Ask the Mechanic

Catalytic converters are most commonly applied to exhaust systems in automobiles.  PHOTOS/internet


Paul, I drive a Toyota Harrier 2005 with a 2.4 litre engine. Recently, it started showing the check engine light and the sound of the engine became deeper. The mechanic at a service bay told me that the catalytic convertor is damaged or stolen. Do I need to replace it, how important is it? How can I know if my catalytic convertor is not working well?

Muhammed T.

Hello Muhammed, catalytic convertors are devices designed to chemically reduce the pollutant gases in the emission system. Catalytic convertors (CATS) can be damaged or blocked when you use counterfeit oil or contaminated fuel.

CATs will burn or implode when a faulty ignition system dumps unburnt fuel into the emission system. 

CATs also fail when their ceramic honey comb (with minerals palladium, rhodium) are stolen or swapped with fake netting which eventually melts and blocks the exhaust path. When exhaust smoke is blocked, it will affect the combustion system as well as damage piston rings which leads to reduced performance and poor fuel economy.

Symptoms of CATs failure include poor ignition or engine stalling, poor acceleration and fuel efficiency, emission system fault check engine light displays and, in extreme cases, a foul ammonia like smell (in case its damaged) or a change in the exhaust sound (if CAT is stolen).

About converter

A catalytic converter is an exhaust emission control device that converts toxic gases and pollutants in exhaust gas from an internal combustion engine into less toxic pollutants by catalysing a redox reaction. Catalytic converters are usually used with internal combustion engines fuelled by petrol or diesel, including lean-burn engines, and sometimes on kerosene heaters and stoves.


My Nissan X Trail ignition coils have failed less than five months since I replaced them with quality used ones from town.  The seller cannot explain why.  My car is misfiring all over again and lacks power. What could have caused their failure?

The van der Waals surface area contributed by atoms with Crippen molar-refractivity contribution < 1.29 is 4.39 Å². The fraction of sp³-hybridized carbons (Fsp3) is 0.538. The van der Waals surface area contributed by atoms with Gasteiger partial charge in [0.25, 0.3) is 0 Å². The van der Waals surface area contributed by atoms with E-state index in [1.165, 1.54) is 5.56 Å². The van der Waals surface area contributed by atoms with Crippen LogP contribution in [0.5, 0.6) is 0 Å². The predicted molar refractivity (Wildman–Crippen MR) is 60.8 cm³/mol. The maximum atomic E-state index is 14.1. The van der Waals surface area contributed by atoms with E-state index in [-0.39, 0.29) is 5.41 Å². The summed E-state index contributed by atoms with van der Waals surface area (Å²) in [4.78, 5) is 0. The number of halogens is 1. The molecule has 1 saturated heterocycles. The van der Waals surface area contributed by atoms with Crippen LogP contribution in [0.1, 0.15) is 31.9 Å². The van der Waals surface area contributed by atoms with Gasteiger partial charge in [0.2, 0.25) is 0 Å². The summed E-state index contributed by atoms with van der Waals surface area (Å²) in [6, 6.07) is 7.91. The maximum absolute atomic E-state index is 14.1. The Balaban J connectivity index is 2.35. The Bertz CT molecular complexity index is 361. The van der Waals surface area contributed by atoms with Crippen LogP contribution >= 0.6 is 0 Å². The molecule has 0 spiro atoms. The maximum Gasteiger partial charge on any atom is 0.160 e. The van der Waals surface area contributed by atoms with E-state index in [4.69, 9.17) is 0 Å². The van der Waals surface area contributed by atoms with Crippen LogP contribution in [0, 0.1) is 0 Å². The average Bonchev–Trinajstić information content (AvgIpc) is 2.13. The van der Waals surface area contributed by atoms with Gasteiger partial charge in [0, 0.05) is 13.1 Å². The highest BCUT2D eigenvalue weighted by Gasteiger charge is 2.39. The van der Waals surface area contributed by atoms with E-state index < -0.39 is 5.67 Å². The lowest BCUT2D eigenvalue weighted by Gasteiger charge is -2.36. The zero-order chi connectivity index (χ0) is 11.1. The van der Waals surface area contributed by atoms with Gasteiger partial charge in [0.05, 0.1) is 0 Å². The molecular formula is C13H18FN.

Hamuza. A

Hello Hamza, the most common cause of ignition coil premature damage is bad spark plugs. You ought to have checked their condition at the time you replaced the ignition coils.

Spark plugs supply the spark that ignites the air fuel mixture to power your car engine.

Besides affecting the performance of the engine (surging, loss of power and misfiring) bad spark plugs will also cause damage to other engine components such as coating of large deposits of unburnt fuel on pistons and valves. In your case the bad spark plugs can cause voltage overload which prematurely damages the ignition coils.

Another cause of ignition coil failure can be the purchase of used ignition coils with a short-lived lifespan.


Hello, I drive a Toyota Premio 2004 model that has recently started to show the ‘check engine’ light occasionally.  I took it for diagnosis and I was told that it has a rich fuel mixture, that is causing black soot on the spark plugs, and thus the ‘check engine’ light.  Spark plugs, mass air flow sensor and the clogged fuel filter/pump were all changed and the check engine light did not appear for about one week of driving but then it returned eventually.  Kindly advise on what I can do to fix this. Best regards.

Daniel Agaba

Hello Daniel, your mechanic or service provider ought to consider other factors that affect the ratios in the fuel air mixture.

The ratio of fuel and air is crucial for total combustion during engine running. Ultimately, this affects efficiency and performance of your car’s engine.

A persistent rich mixture of fuel and air can damage engine intake valves and pistons by causing excessive build up of deposits from crusting of un-burnt fuel.  When the ratio of fuel to air is lean you need to look for factors curtailing fuel pressure, whereas a rich fuel air mixture is one where there is more fuel in the mixture causing a distortion of recommended ratio.

In the case of your Toyota, inspect the hoses in the vacuum system which may develop hairline cracks or may have a loose connection. Look out for faulty fuel injector(s) which can deliver unregulated amounts of fuel.

A dirty air cleaner will reduce the amount of air in the mixture while a bad oxygen sensor will give wrong values to the engine computer and lead to delivery of excessive amounts of fuel.

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